Objective: To study the frequency, clinicopathological features and short-term outcome of mesangiocapillary glomerulonephritis (MCGN) in children at a tertiary care kidney center in Pakistan.
Methods: A descriptive, observational study was conducted at the Paediatric Nephrology Department, Sindh Institute of Urology and Transplantation, Karachi, from January 2011 till December 2015.
A review of all paediatric (<18 years) renal biopsies during the study period was performed and cases of MCGN were enrolled. The clinical presentation, laboratory findings, histology and outcome were analyzed.
Results: During the study period, 890 paediatric renal biopsies were performed. Of these, 63(7%) were MCGN. Among these, 34(54%) were males and 29 (46%) females. Mean age was 9.9 ± 3.2years. Thirty four (54%) presented with nephrotic syndrome (NS), and29 (46%) with rapidly progressive glomerulonephritis (RPGN).Mean duration of follow-up was 1.66 ± 1.34 years. Outcome of patients with NS with renal failure (RF)was complete remission (CR) in 1(7.7%), persistent proteinuria with normal renal functions in 1(7.7%),chronic kidney disease (CKD) in 3 (23%), end-stage renal disease (ESRD) in 4 (30.8%), while 4 (30.8%) children died, while in children with NS and normal renal functions, CR was obtained in 3(14.2%), partial remission (PR) in 10(47.6%),CKD in 4(19%), and ESRD in 3 (14.3%).Outcome of cases presenting as RPGN was CR in 13 (44.8%), CKD in 2(6.9%) and ESRD in 7(24.1%) cases. Four children (13.8%) were lost to follow-up, while 3(10.3%) died.
Conclusion: Children with MCGN presenting clinically with NS with impaired renal functions have worst outcome.
Keywords: Mesangiocapillary glomerulonephritis, Nephrotic syndrome, Pakistan, Renal failure, Paediatric. (JPMA 68: 1199; 2018)
Mesangiocapillary glomerulonephritis (MCGN), also known as membranoproliferative glomerulonephritis (MPGN), comprises a group of morphologically related but pathogenetically distinct disorders. It is characterized on histology by glomerular hypercellularity, increased mesangial matrix and thickening of peripheral capillary walls with typical deposition of C3 and/or IgG. Characteristically, there is no other immunoglobulin deposition seen on immunofluorescence (IF). The disease is characterized by functional impairment of glomerular basement membrane (GBM) causing progressive loss of renal function that eventually results in end-stage renal disease (ESRD).1 In 1995, NAPRTCS reported MCGN in 2.8% ESRD cases on dialysis and 3.3% ESRD cases who underwent paediatric renal transplant.2 The incidence of MCGN varies in different parts of the world and a decline has been reported from most of developed countries. It is estimated that MCGN accounts for 7-10% of total biopsies of acute glomerulonephritis.3 On the other hand, data on MCGN from developing countries is limited; however, in most reported series, the prevalence is quite high. Reports from Turkey and Nigeria showed MCGN as most frequent histopathologic pattern in nephrotic children who underwent renal biopsy.4,5 In contrast to these reports, studies from our hospital found quite low frequency of MCGN as compared to other developing countries. The disease was observed in 3.14% cases in paediatric renal biopsies in a study including nephrotic children6 and 4.8% in another study including steroid resistant nephrotic syndrome (SRNS) cases.7 It primarily affects children and young adults with no sex predilection. Clinical presentation and course are extremely variable from benign and slowly progressive to rapidly progressive. Different patterns of presentation include asymptomatic haematuria and proteinuria, acute nephritic syndrome, nephrotic syndrome (NS), chronic kidney disease (CKD) and rapidly progressive glomerulonephritis (RPGN).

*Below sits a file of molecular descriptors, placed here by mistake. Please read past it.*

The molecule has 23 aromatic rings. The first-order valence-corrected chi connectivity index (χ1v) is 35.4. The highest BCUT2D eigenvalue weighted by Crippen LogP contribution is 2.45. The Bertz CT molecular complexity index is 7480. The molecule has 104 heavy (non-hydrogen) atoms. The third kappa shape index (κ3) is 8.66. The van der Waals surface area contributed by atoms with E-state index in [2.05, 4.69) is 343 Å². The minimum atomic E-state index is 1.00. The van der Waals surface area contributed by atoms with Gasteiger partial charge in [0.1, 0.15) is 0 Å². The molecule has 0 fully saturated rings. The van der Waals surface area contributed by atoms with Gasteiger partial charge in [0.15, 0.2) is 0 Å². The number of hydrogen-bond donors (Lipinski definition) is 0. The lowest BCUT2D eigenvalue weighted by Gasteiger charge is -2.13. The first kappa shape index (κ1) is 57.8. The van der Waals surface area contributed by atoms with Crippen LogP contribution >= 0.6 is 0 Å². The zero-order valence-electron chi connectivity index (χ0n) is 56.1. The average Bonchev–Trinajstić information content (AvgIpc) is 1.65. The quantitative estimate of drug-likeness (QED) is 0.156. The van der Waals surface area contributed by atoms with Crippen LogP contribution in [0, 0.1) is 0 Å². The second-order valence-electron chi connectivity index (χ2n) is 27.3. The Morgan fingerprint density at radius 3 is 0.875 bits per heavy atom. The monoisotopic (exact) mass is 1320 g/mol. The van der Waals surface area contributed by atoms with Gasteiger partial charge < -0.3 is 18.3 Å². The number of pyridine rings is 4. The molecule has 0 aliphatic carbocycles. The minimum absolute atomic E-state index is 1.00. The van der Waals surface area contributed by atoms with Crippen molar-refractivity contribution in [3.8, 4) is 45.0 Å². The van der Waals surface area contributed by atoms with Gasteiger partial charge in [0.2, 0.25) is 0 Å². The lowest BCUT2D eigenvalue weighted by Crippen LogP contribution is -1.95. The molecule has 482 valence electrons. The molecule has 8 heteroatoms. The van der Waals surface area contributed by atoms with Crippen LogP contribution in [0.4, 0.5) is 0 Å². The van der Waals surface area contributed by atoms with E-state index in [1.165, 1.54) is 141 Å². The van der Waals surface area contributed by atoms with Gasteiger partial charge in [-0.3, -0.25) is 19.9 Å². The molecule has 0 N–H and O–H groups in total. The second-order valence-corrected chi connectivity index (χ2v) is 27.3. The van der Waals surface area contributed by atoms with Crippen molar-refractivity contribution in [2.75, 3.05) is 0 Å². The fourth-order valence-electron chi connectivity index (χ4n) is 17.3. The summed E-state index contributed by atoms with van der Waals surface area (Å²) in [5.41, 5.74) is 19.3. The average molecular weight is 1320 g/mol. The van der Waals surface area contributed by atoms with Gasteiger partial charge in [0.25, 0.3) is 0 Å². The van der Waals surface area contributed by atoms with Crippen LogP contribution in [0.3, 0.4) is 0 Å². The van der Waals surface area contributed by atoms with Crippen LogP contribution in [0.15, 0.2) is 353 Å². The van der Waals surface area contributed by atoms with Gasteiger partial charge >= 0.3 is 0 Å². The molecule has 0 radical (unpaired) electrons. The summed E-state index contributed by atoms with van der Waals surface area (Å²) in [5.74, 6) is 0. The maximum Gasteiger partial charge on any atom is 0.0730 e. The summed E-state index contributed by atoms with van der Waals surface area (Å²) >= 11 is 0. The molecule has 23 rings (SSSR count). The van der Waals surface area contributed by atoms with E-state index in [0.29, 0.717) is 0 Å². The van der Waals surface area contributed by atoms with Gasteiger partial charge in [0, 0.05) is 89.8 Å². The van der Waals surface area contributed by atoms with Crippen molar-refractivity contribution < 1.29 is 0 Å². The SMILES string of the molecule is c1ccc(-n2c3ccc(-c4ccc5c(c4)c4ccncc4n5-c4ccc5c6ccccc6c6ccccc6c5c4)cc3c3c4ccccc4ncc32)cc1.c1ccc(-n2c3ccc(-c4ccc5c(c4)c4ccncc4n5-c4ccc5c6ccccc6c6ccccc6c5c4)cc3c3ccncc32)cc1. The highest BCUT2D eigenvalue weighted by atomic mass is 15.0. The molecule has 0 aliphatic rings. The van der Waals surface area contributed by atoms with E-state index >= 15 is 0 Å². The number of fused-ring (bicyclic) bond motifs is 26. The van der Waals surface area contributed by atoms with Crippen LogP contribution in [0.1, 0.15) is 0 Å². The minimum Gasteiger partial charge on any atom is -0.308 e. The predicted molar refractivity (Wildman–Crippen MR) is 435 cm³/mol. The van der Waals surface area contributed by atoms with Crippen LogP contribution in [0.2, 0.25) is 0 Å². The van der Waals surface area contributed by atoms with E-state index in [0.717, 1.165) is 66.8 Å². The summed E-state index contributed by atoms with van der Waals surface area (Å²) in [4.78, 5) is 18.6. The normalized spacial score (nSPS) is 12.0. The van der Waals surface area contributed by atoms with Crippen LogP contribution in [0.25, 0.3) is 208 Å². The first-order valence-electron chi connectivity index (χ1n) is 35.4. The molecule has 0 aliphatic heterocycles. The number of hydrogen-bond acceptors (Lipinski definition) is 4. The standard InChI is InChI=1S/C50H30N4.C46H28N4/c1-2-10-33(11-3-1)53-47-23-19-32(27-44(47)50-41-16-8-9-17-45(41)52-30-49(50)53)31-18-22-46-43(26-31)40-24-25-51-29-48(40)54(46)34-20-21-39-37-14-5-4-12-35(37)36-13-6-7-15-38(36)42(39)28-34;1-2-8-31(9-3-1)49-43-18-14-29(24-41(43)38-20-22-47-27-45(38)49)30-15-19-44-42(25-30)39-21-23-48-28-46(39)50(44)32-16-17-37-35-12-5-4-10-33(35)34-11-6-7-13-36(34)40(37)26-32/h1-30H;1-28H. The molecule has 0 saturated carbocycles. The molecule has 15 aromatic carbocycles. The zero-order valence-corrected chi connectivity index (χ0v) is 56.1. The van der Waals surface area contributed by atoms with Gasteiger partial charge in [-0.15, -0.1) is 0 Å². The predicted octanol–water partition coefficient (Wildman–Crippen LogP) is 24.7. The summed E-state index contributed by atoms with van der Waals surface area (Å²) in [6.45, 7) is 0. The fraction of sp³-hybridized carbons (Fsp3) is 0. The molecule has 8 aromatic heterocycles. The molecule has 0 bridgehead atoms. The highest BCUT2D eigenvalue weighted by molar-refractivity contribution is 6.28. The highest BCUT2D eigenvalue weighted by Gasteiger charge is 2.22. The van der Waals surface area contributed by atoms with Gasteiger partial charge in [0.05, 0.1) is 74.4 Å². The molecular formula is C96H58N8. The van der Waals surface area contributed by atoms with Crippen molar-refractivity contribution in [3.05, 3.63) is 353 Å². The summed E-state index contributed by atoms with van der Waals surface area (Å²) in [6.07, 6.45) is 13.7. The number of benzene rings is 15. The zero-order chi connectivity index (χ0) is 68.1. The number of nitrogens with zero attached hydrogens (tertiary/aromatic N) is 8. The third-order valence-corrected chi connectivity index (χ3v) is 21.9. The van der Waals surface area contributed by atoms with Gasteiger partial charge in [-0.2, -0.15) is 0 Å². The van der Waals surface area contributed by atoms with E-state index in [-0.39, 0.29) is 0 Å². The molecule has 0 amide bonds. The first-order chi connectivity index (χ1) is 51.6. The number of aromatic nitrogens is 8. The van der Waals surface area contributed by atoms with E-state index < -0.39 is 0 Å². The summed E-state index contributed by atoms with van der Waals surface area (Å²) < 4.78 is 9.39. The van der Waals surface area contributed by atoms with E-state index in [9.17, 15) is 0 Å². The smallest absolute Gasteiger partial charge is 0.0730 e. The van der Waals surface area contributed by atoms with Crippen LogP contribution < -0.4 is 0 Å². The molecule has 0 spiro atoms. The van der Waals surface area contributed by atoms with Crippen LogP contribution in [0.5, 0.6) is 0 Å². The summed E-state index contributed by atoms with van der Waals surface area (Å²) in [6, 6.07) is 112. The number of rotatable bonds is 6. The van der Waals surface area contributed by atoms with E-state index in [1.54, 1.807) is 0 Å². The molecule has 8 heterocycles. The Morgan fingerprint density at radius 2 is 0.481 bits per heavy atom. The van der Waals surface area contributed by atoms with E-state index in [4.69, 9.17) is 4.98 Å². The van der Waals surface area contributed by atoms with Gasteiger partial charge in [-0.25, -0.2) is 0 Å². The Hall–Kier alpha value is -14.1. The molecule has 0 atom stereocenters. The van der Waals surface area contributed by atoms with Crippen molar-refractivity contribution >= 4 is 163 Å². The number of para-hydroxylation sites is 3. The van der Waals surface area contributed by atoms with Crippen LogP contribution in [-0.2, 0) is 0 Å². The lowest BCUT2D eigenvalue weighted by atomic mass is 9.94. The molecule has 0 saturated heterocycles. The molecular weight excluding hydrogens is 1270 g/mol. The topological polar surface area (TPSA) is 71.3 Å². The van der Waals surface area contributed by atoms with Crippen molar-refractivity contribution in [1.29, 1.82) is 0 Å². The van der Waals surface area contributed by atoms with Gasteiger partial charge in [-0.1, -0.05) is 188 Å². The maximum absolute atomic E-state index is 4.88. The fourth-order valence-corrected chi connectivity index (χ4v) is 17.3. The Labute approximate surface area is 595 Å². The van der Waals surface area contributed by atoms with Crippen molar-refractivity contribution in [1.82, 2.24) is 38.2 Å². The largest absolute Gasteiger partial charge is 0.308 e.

There is paucity of data regarding the burden, clinical presentation and outcome of MCGN in children from the developing world. To date, no study is conducted exclusively on MCGN in paediatric population in our country. Therefore, the current study was designed to study the frequency, clinical presentation and short term outcome of paediatric patients presenting with MCGN at our hospital.
It was a descriptive, retrospective, observational study, carried out at the paediatric nephrology department of Sindh Institute of Urology and Transplantation (SIUT), Karachi, Pakistan. Five year record from January 2011 to December 2015 was studied retrospectively. All of these children were treated and followed up as per standard guidelines.8 The clinical course of the disease and follow-up information related to outcome was retrieved from case notes and patient files. Ethical clearance was obtained from Ethical Review Committee of SIUT.
All paediatric (< 18 years) renal biopsies performed from January 2011 to December 2015 were reviewed retrospectively and cases with histopathological diagnosis of MCGN were selected. Diagnosis of MCGN was based on typical light microscopy (LM) and IF findings. For each patient, data items, including demographics, clinical, and laboratory parameters were noted and entered in a pre-designed proforma which was designed by the principal investigator to enter